xFifth Disease in schools, but not considered dangerous

There’s an unusual number of people with rosy cheeks in the county, and not just because of the weather.

People are showing the tell-tale red cheeks of Fifth Disease.

Officials at the Warren County School District and St. Joseph School confirm that there are cases in the schools.

The illness is caused by the human parvovirus – not the same as the one pets may be vaccinated against.

The disease starts out with cold-like symptoms: fever, runny nose, and headache.

After several days, according to the Centers for Disease Control and Prevention (CDC), the “slapped cheek” rash can develop. That rash typically goes away in seven to 10 days, but can hang around for several weeks.

In some cases, a second rash elsewhere on the body follows. In some adults, the disease results in pain and swelling in joints lasting from a week to several months.

According to St. Joseph Principal Dr. Howard Ferguson, the illness is present at the school.

Some students are showing the facial rash. A significant rash can be a reason students will be sent home from schools and day care centers. However, the rash is a sign that the disease is no longer infectious.

“The kids that have the rash are allowed to be in school,” Ferguson said. “It’s run its course.”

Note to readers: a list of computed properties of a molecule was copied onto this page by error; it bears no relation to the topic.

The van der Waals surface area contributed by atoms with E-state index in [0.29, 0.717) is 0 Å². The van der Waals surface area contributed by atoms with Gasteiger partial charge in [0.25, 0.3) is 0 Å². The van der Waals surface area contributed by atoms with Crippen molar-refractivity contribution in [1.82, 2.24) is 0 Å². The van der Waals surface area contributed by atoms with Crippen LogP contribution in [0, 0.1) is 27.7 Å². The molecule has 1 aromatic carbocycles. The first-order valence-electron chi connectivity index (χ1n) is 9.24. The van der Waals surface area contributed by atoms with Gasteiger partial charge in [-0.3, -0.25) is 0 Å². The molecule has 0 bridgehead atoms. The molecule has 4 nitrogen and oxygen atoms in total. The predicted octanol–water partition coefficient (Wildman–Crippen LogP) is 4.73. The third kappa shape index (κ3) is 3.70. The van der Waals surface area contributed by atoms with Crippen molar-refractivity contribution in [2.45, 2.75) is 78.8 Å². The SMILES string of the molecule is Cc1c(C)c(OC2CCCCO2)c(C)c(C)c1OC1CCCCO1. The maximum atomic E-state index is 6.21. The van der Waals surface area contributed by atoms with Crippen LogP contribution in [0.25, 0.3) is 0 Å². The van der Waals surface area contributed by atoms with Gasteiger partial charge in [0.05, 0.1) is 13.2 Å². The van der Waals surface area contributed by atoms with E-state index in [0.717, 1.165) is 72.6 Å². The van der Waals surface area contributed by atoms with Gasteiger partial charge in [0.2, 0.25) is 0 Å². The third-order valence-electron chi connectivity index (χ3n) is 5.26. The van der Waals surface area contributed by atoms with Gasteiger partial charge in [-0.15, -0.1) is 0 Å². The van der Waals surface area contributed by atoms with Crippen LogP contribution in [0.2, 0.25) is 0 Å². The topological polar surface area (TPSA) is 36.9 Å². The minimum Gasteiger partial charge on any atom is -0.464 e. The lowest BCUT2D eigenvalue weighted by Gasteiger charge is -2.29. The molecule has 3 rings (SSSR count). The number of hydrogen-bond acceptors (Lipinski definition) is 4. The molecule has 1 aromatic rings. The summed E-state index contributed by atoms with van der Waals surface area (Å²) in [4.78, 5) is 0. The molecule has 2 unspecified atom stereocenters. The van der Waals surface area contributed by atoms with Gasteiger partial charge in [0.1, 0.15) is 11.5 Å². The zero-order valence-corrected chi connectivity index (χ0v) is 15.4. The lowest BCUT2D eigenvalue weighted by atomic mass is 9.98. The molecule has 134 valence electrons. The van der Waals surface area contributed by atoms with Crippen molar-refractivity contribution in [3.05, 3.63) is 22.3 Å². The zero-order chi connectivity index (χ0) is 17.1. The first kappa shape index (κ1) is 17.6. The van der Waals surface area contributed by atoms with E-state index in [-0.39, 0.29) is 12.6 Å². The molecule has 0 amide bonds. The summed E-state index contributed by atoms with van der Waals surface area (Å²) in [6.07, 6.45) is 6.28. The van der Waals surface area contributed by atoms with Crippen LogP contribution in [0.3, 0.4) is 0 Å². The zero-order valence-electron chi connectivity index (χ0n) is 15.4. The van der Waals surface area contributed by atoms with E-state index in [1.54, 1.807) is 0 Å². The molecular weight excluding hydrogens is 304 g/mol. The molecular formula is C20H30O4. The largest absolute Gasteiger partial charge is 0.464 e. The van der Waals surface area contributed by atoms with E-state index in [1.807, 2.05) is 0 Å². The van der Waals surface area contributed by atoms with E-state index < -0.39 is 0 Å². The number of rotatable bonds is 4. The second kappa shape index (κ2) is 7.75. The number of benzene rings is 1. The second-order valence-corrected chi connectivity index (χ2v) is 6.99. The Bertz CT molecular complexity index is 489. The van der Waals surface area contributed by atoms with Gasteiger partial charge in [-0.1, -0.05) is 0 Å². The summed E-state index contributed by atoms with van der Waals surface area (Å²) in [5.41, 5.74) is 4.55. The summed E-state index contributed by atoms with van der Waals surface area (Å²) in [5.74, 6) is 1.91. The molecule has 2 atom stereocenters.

He said the information he’d heard indicates that the illness is “no big deal” and, “Doctors do not want to see these children in their offices.”

“A lot of people have that,” Dr. David McConnell of Warren Pediatrics said. “We’ve had quite a few people that just called and (we) saved them a trip. It goes away by itself.”

Warren County School District Nursing Department Head Louise Tharp said there are cases in district schools.

Other than the fever, it is difficult to assign an indicator that students should not be in school. “We recommend that children should stay home from school if they have a fever of 100 degrees Farenheit or higher,” Tharp said.

Preventing the spread of the disease is like the prevention for a variety of illnesses that are passed by sneezing and coughing.

“The district encourages good hand washing and coughing and sneezing in your elbow to help prevent many illnesses,” she said.

“Don’t share food or drink with someone who has it,” McConnell said.

Sometimes those infected will suffer no symptoms. That happens in about 20 percent of cases, according to CDC. Those who get Fifth Disease will be immune to it thereafter.

In most cases, none of the symptoms are dangerous or lasting. Those afflicted may use anti-itch cream, an antihistamine, or a pain reliever, McConnell said.

In rare cases, the illness can cause serious health complications in those who have weakened immune systems.

Pregnant women who acquire the illness should contact their doctors.

The clinical name of the disease is erythema infectiosum.

In the 19th Century, an English physician wrote a treatise on diseases that can causes rashes. Among the familiar and easy to pronounce names – like measles – number five on that list was erythema infectiosum.

“Because the name was so long, people found it easier to call it Fifth Disease,” McConnell said.